From Baharna Encyclopedia

Tylos was the Greek exonym of ancient Bahrain in the classical era, during which the island was a center of maritime trade and pearling in the Erythraean Sea.[1] The name Tylos is thought to be a Hellenisation of the Semitic Tilmun (from Dilmun).[2] From the 6th to 3rd century BC Bahrain was part of the Persian Empire.[3] After the conquest of Persia by Alexander the Great, his admiral Nearchus led an expedition which discovered the island, and serving under Nearchus was Androsthenes of Thasos, who left an extensive account of the island in Periplus of India, the source of many subsequent writers, including the contemporary botanist Theophrastus, who states that the island was a rich source of cotton and timber. [4]

Head of a Female Figurine – #Tylos period (3rd- 2nd century BCE). This figurine head is among the masterpieces on display at the Qal'at al-Bahrain Site Museum. Most likely of the goddess Astarte , the artifact still shows traces of its original paint.


The Greek geographer Strabo mentions islands in Persian Gulf named Tyre and Arad (Muharraq) and the local legend that they are the metropoleis of Phoenicians.[5][6] Herodotus also reports the Tyrian tradition that Phoenicians originated in the Persian Gulf, and theory that the same pair of cities Tyros/Tylos and Arad in both Phoenicia and Persian Gulf may suggest colonization from one way or another has been much discussed. [7][8] [9] However, there is little evidence of occupation at all in Bahrain during the time when such migration had supposedly taken place.[10]

It is not known whether Bahrain was part of the Seleucid Empire, although the archaeological site at Qalat Al Bahrain has been proposed as a Seleucid base in the Persian Gulf.[11] During this period, Tylos was very much part of the Hellenised world: while Aramaic was in everyday use, the language of the upper classes was Greek. Local coinage shows a seated Zeus, who may have been worshiped there as a syncretised form of the Arabian sun-god Shams. [12] Tylos also held Greek athletic contests.[13]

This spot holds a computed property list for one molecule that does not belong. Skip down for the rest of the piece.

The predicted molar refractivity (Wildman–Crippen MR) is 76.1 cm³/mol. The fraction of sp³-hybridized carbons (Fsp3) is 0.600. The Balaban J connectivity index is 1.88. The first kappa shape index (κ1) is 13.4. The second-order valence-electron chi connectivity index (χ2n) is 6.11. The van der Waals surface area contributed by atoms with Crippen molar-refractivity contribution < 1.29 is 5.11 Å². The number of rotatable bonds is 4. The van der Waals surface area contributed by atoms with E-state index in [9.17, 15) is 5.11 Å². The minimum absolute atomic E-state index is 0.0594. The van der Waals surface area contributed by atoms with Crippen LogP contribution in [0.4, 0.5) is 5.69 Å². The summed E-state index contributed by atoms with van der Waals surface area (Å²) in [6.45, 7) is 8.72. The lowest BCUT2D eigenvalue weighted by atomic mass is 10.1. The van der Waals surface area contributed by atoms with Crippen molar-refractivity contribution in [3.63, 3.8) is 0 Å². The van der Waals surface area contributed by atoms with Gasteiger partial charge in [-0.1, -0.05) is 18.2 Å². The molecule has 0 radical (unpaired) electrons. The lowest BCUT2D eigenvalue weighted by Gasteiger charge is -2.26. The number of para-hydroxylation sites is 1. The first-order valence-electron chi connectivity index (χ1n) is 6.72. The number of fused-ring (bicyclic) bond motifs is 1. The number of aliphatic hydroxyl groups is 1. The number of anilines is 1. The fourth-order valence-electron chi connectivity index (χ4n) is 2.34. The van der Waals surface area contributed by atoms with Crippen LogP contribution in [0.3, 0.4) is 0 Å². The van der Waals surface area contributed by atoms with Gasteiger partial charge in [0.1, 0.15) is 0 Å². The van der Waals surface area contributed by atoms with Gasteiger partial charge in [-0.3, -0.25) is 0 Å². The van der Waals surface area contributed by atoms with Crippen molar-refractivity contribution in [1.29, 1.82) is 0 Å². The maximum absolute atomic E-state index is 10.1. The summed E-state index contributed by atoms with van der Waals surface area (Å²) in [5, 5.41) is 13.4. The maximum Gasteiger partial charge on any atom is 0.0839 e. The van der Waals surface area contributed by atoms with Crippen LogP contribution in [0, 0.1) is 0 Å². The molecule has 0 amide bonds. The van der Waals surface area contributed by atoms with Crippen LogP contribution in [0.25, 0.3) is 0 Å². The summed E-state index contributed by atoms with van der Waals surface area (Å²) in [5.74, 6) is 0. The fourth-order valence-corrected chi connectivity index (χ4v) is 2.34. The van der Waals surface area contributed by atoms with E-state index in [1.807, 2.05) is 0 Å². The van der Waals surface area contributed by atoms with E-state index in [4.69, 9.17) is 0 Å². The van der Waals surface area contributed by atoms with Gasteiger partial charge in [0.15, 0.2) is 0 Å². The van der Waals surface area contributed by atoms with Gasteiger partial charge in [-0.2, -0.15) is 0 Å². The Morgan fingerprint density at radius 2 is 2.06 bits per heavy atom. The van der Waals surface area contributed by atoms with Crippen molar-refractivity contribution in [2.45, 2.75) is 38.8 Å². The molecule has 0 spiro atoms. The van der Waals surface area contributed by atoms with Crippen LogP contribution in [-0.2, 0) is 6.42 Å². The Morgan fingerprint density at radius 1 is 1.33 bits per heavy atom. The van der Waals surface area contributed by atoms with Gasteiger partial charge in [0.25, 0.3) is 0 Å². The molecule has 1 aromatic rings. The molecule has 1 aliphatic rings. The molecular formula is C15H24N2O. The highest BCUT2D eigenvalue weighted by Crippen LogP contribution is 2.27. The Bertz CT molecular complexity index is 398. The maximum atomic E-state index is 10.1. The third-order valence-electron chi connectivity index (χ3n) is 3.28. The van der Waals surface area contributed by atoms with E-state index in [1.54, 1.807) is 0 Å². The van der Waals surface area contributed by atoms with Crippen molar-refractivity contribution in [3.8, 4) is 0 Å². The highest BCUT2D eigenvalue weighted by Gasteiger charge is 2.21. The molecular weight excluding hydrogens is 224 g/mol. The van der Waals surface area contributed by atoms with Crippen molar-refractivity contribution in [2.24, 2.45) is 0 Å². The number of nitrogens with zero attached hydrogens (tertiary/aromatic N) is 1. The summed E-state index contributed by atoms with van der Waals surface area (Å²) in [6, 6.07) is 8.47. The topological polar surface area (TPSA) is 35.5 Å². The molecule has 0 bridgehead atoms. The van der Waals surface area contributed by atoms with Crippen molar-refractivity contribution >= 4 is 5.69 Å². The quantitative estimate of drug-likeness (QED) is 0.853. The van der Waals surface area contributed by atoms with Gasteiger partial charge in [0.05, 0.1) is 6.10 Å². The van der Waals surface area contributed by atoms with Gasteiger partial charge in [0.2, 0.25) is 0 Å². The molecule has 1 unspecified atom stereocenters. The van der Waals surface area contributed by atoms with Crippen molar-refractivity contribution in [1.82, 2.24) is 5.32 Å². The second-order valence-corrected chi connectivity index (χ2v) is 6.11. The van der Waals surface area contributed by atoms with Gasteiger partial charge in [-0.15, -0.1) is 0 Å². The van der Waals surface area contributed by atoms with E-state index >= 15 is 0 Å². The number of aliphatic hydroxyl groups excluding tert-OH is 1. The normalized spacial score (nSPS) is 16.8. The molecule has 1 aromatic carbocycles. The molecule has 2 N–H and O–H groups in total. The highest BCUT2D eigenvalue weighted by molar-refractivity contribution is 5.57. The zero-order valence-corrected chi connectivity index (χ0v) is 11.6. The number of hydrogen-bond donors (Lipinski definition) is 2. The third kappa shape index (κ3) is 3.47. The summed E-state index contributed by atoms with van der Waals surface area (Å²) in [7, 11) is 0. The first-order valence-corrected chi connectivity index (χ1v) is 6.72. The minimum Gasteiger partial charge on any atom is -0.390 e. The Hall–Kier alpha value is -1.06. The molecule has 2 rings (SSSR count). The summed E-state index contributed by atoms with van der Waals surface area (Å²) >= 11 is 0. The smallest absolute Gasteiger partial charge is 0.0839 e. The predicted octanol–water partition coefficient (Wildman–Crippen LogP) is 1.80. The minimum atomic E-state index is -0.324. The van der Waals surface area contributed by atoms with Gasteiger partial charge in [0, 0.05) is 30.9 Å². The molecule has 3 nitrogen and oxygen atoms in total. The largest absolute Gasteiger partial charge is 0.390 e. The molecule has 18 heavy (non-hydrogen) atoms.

With the waning of Seleucid power, Tylos passed under the control of Mesene, the kingdom founded in what today is Kuwait by Hyspaosines in 129BC, which ruled the island until second century AD. A building inscription found in Bahrain indicates that Hyspoasines appointed a strategos to rule the islands.[14] Another king of Mesene Meredates (r. 130-151 AD) from the Parthian dynasty is also mentioned by an inscription to have Tylos governed by a satrap.[15]

In the third century AD, the Sassanids succeeded the Parthians as the suzerain of Mesene. Ardashir, the first ruler of the Sassanian dynasty conquered the area and give the kingdom to his son. Likewise, the son of Shapur I was crowned the king of Mesene.[16] At some point Mesene ceased to be a sub-kingdom, and Bahrain was incorporated into the Sassanid province of Mazon covering the Persian Gulf's southern shore.[17]

By the fifth century Bahrain was a centre for Nestorian Christianity, with Samahij having an episcopal see. In 410, according to the Oriental Syriac Church synodal records, a bishop named Batai was excommunicated from the church in Bahrain.[2] It was also the site of worship of a shark deity called Awal. Worshipers reputedly built a large statue to Awal in Muharraq, although it has now been lost, and for many centuries after Tylos, the islands of Bahrain were known as Awal.


  1. Curtis E. Larsen, Life and Land Use on the Bahrain Islands: The Geoarcheology of an Ancient Society (Chicago: University of Chicago Press, 1983), p.50.
  2. 2.0 2.1 Jean-Francois Salles, in Traces of Paradise: The Archaeology of Bahrain, 2500BC-300AD, ed. Michael Rice and Harriet Crawford (I. B. Tauris, 2002), p.132.
  3. Pirouz Mojtahed-Zadeh, Security and Territoriality in the Persian Gulf: A Maritime Political Geography (London: Routledge), p. 119.
  4. A. H. L. Heeren, Historical Researches Into the Politics, Intercourse, and Trade of the Principal Nations of Antiquity (London: Henry Bohn, 1854), p.38, 441.
  5. Tsirkin, Ju. B. "Canaan. Phoenicia. Sidon" (PDF). Aula Orientalis (16): 274.
  6. Strabo, Geography, XVI, 3 and 4
  7. R. A. Donkin. Beyond Price: Pearls and Pearl-fishing : Origins to the Age of Discoveries, Volume 224. p. 48.
  8. Bloggs, G. W. (1986). "Tyre and Tylos: Bahrain in the Graeco-Roman World". In Rice, Michael. Bahrain through the Ages: The Archaeology. Routledge. p. 401.
  9. Rice, Michael (1994). The Archaeology of the Arabian Gulf. Routledge. p. 20.
  10. Rice, ibid, p.21.
  11. Ian Morris, Classical Greece: Ancient Histories and Modern Archaeologies (Cambridge: Cambridge University Press), p.184.
  12. Potts, D.T., in: Coinage of the Caravan Kingdoms: Studies in Ancient Arabian Monetization, ed. Martin Huth and Peter G. van Alfen (New York: American Numismatic Society, 2010), p.36.
  13. W. B. Fisher et al., Cambridge History of Iran (Cambridge: Cambridge University Press, 1968), p.40.
  14. IKEO 147/427 - English translation.
  15. PAT 1374 English translation
  16. "Maysan," in Encyclopaedia of Islam, 2nd ed., vol. 6, ed. Bosworth et al. (Brill, 1991), p.918.
  17. Jamsheed Choksy, Conflict and Cooperation: Zoroastrian Subalterns and Muslim Elites in Medieval Iranian Society, p.75.